What is acceptable in your industry? “Different industries and functions view job hopping differently,” says Augustine. For instance, it’s more commonly accepted that professionals in advertising, technology, or those in start-up environments will move around more frequently, she says.
Do you have job prospects? Ideally, if you can hang in there until you have another job lined up, it puts you in a stronger negotiating position. “You can take a risk and leave, but keep in mind you’re often worth less on the job market when you’re not currently employed,” says Philip.
How old are you? Employers are more forgiving of professionals who jump from job to job early on in their career when they are still discovering the right path, says Augustine. As someone becomes more seasoned in their career, however, prospective employers will expect you to know what works best for you and thus they will be less willing to bend.
How to put a positive spin on short tenures
If you end up with a couple of short-term gigs in your work history, it doesn’t necessarily mean your job hunt is doomed. Just be prepared to adjust your resume and then talk your way through it. The following strategies can help you tell a compelling career story.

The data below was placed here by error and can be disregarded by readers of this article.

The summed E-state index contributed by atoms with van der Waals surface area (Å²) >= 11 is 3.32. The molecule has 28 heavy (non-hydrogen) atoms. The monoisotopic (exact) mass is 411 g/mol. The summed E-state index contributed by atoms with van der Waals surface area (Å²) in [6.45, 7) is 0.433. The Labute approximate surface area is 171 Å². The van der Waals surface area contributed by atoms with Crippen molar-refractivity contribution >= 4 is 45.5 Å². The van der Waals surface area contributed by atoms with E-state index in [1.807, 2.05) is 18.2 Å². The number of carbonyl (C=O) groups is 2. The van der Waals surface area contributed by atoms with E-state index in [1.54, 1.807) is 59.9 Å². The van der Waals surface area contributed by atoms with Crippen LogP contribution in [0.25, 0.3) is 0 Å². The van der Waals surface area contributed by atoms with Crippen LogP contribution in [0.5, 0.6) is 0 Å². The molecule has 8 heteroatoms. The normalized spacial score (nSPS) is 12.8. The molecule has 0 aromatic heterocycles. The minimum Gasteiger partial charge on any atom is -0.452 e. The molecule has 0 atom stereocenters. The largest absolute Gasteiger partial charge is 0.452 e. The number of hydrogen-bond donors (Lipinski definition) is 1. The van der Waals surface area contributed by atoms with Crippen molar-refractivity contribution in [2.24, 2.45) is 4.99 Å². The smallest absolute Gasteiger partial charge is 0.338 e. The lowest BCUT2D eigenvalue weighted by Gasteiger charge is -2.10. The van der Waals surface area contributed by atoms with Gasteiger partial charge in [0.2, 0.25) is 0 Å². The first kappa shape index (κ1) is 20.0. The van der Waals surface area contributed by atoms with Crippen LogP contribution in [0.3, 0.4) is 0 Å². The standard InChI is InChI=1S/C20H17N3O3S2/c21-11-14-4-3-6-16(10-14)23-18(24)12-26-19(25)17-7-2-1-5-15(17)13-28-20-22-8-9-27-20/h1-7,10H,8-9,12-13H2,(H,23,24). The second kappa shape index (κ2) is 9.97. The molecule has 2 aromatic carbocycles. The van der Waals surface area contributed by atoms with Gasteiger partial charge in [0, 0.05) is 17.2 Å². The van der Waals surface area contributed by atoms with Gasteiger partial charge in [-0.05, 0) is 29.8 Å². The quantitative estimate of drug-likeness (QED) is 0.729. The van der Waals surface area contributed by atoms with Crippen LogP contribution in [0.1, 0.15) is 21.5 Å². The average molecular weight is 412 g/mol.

Describe what you’ve learned from your job experiences. “Discuss how each job helped you to clarify your career goals and identify exactly what you’re looking for in a company and position,” says Augustine.
Focus on the upsides. If you left a job because of a terrible boss or poor treatment, try not to sound too bitter about it. “No one likes a negative person, especially when your potential future employer is interviewing you,” Philip says. Instead, say something like you felt misled about what the position entailed, or you realized early on that it wasn’t a good fit since their values didn’t align with yours.
Redirect the conversation to the future. “Emphasize your desire to find a company where you can put down roots and truly grow,” says Augustine. Then, make the case as to why the company considering you is the right place.
No matter how badly you want to leave your job or move onto something bigger and better, you don’t want to be branded a serial job-hopper, says Augustine. When in doubt about the right time to leave, try to stay long enough so that you can at least say you learned a new skill or gained valuable experience that will benefit your next employer.
Sitting in the same job past your expiration date isn’t going to do you any good. Take the initiative to see what other opportunities are out there. Need some help getting started? Join Monster today. As a member, you can upload up to five versions of your resume and cover letter—each tailored to the types of jobs that interest you. Recruiters search Monster every day looking to fill top jobs with qualified candidates, just like you. Additionally, you can get job alerts sent to your inbox when positions become available. You’ve got a whole lot more to offer.